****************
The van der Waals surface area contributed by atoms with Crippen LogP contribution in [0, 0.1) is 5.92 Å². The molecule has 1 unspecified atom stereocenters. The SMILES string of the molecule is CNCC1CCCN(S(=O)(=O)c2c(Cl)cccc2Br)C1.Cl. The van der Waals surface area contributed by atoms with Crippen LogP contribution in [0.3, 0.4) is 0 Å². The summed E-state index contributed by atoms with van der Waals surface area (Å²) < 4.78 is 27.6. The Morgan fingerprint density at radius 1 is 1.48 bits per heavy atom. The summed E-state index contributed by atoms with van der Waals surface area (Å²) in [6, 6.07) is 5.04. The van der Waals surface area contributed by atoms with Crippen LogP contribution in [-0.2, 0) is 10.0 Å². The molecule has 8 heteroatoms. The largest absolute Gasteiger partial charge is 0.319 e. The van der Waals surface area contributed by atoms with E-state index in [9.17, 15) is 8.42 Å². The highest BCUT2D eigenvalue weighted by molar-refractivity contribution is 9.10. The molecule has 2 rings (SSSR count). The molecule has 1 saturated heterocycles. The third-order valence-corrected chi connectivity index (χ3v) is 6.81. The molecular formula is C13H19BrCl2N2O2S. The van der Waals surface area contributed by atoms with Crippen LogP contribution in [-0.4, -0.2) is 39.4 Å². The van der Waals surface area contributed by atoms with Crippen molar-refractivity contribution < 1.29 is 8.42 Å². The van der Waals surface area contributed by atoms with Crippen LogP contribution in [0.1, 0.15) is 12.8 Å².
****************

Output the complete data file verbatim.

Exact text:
The van der Waals surface area contributed by atoms with Crippen LogP contribution in [0, 0.1) is 5.92 Å². The molecule has 1 unspecified atom stereocenters. The SMILES string of the molecule is CNCC1CCCN(S(=O)(=O)c2c(Cl)cccc2Br)C1.Cl. The van der Waals surface area contributed by atoms with Crippen LogP contribution in [0.3, 0.4) is 0 Å². The summed E-state index contributed by atoms with van der Waals surface area (Å²) < 4.78 is 27.6. The Morgan fingerprint density at radius 1 is 1.48 bits per heavy atom. The summed E-state index contributed by atoms with van der Waals surface area (Å²) in [6, 6.07) is 5.04. The van der Waals surface area contributed by atoms with Crippen LogP contribution in [-0.2, 0) is 10.0 Å². The molecule has 8 heteroatoms. The largest absolute Gasteiger partial charge is 0.319 e. The van der Waals surface area contributed by atoms with E-state index in [9.17, 15) is 8.42 Å². The highest BCUT2D eigenvalue weighted by molar-refractivity contribution is 9.10. The molecule has 2 rings (SSSR count). The molecule has 1 saturated heterocycles. The third-order valence-corrected chi connectivity index (χ3v) is 6.81. The molecular formula is C13H19BrCl2N2O2S. The van der Waals surface area contributed by atoms with Crippen LogP contribution in [-0.4, -0.2) is 39.4 Å². The van der Waals surface area contributed by atoms with Crippen molar-refractivity contribution < 1.29 is 8.42 Å². The van der Waals surface area contributed by atoms with Crippen LogP contribution in [0.1, 0.15) is 12.8 Å².